To us, it’s more like a Starbucks for stoners. We follow the line inside through a quiet, dentist office-like reception area where IDs are checked. Miley Cyrus plays on surround-sound as customers peruse the merchandise (ashtrays, t-shirts, pot leaf-shaped chess sets) and watch six different live streams of the marijuana plants at Green Solution’s grow house on a flat screen TV, while waiting to be individually escorted around the room by a smiling “budtender.” [The Daily Beast]
THE FIRST month of the Colorado pot market shows it’s lucrative, even if it’s a fledgling industry that still has to navigate banking and credit card challenges, as well as the federal government’s current laws that run contrary to state.
In the first month of legal recreational marijuana sales in Colorado, retailers who shared their proprietary data with NBC News say they have collected $1.24 million in tax revenue. Half of the state’s 35 licensed recreational retailers participated in the NBC News survey. The 18 retailers shared the first 27 days of their tax data because they say they believe it will help their image. [NBC News]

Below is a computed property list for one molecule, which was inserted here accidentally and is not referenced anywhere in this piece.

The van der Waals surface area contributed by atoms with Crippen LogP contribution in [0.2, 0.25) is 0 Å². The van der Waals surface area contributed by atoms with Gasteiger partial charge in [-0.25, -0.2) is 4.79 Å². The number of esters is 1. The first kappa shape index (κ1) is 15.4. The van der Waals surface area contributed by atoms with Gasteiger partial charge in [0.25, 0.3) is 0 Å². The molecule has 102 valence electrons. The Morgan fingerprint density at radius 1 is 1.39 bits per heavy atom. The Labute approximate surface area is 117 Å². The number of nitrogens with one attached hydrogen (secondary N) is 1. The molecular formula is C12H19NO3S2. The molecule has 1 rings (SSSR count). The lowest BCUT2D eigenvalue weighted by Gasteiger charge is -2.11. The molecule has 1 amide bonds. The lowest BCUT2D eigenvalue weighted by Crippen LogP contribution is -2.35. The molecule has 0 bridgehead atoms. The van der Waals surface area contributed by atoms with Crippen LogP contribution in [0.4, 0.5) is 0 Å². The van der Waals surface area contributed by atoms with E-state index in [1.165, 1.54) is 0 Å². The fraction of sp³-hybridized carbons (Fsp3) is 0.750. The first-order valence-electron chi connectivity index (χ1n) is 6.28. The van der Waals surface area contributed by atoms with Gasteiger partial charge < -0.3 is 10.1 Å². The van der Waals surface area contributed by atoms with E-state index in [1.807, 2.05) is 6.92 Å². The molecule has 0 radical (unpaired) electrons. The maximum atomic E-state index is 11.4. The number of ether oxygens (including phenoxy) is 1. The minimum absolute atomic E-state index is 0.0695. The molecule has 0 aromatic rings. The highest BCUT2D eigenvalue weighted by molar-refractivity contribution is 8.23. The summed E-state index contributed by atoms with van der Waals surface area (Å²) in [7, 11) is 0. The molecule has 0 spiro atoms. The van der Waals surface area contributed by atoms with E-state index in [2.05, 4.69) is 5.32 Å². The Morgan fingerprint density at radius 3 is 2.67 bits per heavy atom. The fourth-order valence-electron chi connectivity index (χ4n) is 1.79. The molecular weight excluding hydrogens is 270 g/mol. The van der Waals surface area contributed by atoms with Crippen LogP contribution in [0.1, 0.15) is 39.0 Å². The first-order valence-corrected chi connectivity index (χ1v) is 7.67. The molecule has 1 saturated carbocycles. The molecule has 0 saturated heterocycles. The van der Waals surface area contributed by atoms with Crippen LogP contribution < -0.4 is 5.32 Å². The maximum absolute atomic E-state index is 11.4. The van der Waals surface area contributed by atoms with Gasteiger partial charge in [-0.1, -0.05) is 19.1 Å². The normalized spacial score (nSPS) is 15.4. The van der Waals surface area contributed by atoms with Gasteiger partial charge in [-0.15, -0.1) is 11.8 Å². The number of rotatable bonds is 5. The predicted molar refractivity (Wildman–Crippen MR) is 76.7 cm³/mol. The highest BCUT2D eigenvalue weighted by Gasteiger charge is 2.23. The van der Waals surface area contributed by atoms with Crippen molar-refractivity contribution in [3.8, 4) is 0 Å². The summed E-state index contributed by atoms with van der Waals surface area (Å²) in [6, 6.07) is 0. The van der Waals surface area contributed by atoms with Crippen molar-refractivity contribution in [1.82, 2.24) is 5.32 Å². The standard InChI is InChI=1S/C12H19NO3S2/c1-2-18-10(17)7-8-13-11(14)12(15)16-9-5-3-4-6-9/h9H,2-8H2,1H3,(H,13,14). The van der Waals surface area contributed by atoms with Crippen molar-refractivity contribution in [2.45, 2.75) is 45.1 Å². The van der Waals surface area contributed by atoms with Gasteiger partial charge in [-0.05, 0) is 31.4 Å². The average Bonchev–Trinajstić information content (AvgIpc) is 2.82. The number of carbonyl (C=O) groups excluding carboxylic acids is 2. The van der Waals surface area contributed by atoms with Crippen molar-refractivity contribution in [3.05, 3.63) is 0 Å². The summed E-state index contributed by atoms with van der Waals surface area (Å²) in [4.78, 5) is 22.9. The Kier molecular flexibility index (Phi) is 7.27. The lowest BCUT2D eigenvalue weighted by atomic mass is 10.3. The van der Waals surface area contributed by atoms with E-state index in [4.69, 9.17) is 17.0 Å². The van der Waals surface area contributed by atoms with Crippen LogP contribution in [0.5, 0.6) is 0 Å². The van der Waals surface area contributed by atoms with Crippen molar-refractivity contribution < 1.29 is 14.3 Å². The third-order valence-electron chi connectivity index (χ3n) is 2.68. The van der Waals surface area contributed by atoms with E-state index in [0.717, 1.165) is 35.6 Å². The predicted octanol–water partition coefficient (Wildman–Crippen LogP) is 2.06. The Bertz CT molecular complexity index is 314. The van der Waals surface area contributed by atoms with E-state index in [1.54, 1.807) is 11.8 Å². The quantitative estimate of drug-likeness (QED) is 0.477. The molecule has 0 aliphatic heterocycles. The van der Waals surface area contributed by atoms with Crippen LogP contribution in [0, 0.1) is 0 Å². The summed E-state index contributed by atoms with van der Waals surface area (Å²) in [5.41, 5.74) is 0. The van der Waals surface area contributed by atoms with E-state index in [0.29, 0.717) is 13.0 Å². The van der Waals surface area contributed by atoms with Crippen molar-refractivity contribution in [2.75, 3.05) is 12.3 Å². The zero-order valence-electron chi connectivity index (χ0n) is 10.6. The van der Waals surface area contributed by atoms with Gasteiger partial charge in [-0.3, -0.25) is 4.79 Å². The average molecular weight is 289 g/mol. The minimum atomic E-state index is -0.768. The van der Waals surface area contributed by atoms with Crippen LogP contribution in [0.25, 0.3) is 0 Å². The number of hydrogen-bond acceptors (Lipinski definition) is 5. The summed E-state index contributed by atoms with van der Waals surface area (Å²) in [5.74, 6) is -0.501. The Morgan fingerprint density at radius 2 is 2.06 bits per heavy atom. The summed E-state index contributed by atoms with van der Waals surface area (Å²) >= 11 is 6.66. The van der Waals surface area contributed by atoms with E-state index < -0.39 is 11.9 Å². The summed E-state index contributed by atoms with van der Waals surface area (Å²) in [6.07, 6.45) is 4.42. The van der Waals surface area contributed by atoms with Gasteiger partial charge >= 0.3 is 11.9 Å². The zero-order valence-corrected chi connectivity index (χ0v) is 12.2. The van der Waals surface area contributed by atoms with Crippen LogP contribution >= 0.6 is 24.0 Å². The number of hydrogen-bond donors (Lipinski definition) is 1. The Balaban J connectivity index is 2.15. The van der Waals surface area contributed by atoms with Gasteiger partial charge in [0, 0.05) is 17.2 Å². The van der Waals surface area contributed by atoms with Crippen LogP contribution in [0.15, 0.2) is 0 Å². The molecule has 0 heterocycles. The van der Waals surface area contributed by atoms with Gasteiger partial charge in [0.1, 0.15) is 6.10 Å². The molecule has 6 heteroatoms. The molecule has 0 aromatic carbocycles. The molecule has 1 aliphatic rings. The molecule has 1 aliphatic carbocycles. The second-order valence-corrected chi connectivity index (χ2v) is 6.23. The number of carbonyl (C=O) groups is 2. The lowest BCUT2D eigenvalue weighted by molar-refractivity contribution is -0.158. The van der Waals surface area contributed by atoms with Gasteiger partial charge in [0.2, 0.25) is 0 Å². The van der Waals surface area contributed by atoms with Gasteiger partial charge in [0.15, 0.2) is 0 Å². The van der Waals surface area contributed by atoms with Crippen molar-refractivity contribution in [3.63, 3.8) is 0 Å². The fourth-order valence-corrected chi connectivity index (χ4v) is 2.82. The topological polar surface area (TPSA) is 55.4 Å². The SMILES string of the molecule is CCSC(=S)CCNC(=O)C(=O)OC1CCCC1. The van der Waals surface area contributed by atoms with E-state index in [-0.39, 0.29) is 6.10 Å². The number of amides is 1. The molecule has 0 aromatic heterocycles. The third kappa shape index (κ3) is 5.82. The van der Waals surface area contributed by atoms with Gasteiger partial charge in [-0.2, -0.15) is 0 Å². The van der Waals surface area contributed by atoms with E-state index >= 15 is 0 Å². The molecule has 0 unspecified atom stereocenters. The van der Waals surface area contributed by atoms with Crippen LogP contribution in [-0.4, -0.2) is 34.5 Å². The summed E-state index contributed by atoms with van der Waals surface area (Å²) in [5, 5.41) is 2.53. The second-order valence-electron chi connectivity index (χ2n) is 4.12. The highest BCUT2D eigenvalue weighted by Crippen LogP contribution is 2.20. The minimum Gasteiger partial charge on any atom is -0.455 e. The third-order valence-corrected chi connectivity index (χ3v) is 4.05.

The taxes associated with legal weed buying are serious, but no one seems to care. The issue for sellers is inventory!
“Elected officials around the country are watching what’s happening in Colorado and they’re recognizing that there’s a better way to handle marijuana,” said Mason Tvert, director of communications for Marijuana Policy Project, which advocates for legally regulated marijuana. “And by regulating its sale and having taxes paid on it, it’s a much more sensible approach.”
Tvert believes the so-called “Colorado experiment” will be even more impressive in the coming months because, “obviously this is just the first month of sales and only a fraction of the businesses that are expected to be open are currently operating.”
[…] All sales are assessed the standard state sales tax of 2.9 percent, plus there’s a special state sales and excise tax, and there’s also an extra local sales and excise tax in many cities.
In Denver, those taxes add up to nearly 29 percent.
Pot nannies harp on the so-called addiction aspect of marijuana. No doubt addiction is serious, but making laws to protect the minority who cannot control themselves is a bad way to make laws.
Prohibition on alcohol failed miserably and there’s few substances abused more than booze.
Prohibition on pot has failed as well. Now our political lawmakers have to figure out how to regulate it and tax it, because the federal laws in place right now aren’t going to hold once states find out what Colorado has already learned.
There’s gold for state purposes in those pungent buds, and where there’s tax revenue to be made politicians will be forced to follow.